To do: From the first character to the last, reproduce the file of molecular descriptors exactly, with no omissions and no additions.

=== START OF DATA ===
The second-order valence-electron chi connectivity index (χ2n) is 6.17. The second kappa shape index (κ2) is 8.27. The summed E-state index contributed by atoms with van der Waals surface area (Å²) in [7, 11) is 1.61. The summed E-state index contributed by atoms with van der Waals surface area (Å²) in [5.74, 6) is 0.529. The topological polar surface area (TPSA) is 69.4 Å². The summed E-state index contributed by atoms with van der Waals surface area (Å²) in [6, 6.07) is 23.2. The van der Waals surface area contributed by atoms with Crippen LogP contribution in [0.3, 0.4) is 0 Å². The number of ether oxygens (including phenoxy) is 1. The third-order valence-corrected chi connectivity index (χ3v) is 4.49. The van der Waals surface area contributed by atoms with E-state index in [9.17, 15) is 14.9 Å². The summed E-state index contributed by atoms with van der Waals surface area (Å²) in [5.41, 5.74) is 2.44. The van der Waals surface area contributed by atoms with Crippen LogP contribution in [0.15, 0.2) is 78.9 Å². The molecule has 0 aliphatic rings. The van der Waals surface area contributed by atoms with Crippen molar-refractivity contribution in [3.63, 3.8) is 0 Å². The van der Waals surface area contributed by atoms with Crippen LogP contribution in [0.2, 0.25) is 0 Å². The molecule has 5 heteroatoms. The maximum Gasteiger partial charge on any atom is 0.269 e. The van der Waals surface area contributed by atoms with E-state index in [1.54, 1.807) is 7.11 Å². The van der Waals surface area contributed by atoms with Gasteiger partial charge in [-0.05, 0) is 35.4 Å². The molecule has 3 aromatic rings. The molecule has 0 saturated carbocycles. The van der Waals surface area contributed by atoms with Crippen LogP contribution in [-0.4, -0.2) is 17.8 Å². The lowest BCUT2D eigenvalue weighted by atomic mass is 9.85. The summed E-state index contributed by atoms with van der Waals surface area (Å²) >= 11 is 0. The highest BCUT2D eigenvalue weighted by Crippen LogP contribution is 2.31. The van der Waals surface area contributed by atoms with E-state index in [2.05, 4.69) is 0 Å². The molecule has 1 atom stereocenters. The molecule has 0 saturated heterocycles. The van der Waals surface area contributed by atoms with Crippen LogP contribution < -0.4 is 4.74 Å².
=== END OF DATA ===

The second-order valence-electron chi connectivity index (χ2n) is 6.17. The second kappa shape index (κ2) is 8.27. The summed E-state index contributed by atoms with van der Waals surface area (Å²) in [7, 11) is 1.61. The summed E-state index contributed by atoms with van der Waals surface area (Å²) in [5.74, 6) is 0.529. The topological polar surface area (TPSA) is 69.4 Å². The summed E-state index contributed by atoms with van der Waals surface area (Å²) in [6, 6.07) is 23.2. The van der Waals surface area contributed by atoms with Crippen LogP contribution in [0.3, 0.4) is 0 Å². The number of ether oxygens (including phenoxy) is 1. The third-order valence-corrected chi connectivity index (χ3v) is 4.49. The van der Waals surface area contributed by atoms with E-state index in [9.17, 15) is 14.9 Å². The summed E-state index contributed by atoms with van der Waals surface area (Å²) in [5.41, 5.74) is 2.44. The van der Waals surface area contributed by atoms with Crippen LogP contribution in [0.15, 0.2) is 78.9 Å². The molecule has 0 aliphatic rings. The van der Waals surface area contributed by atoms with Crippen molar-refractivity contribution in [3.63, 3.8) is 0 Å². The van der Waals surface area contributed by atoms with Crippen LogP contribution in [0.2, 0.25) is 0 Å². The molecule has 5 heteroatoms. The maximum Gasteiger partial charge on any atom is 0.269 e. The van der Waals surface area contributed by atoms with E-state index in [1.54, 1.807) is 7.11 Å². The van der Waals surface area contributed by atoms with Gasteiger partial charge in [-0.05, 0) is 35.4 Å². The molecule has 3 aromatic rings. The molecule has 0 saturated carbocycles. The van der Waals surface area contributed by atoms with Crippen LogP contribution in [-0.4, -0.2) is 17.8 Å². The lowest BCUT2D eigenvalue weighted by atomic mass is 9.85. The summed E-state index contributed by atoms with van der Waals surface area (Å²) >= 11 is 0. The highest BCUT2D eigenvalue weighted by Crippen LogP contribution is 2.31. The van der Waals surface area contributed by atoms with E-state index in [2.05, 4.69) is 0 Å². The molecule has 1 atom stereocenters. The molecule has 0 saturated heterocycles. The van der Waals surface area contributed by atoms with Crippen LogP contribution < -0.4 is 4.74 Å².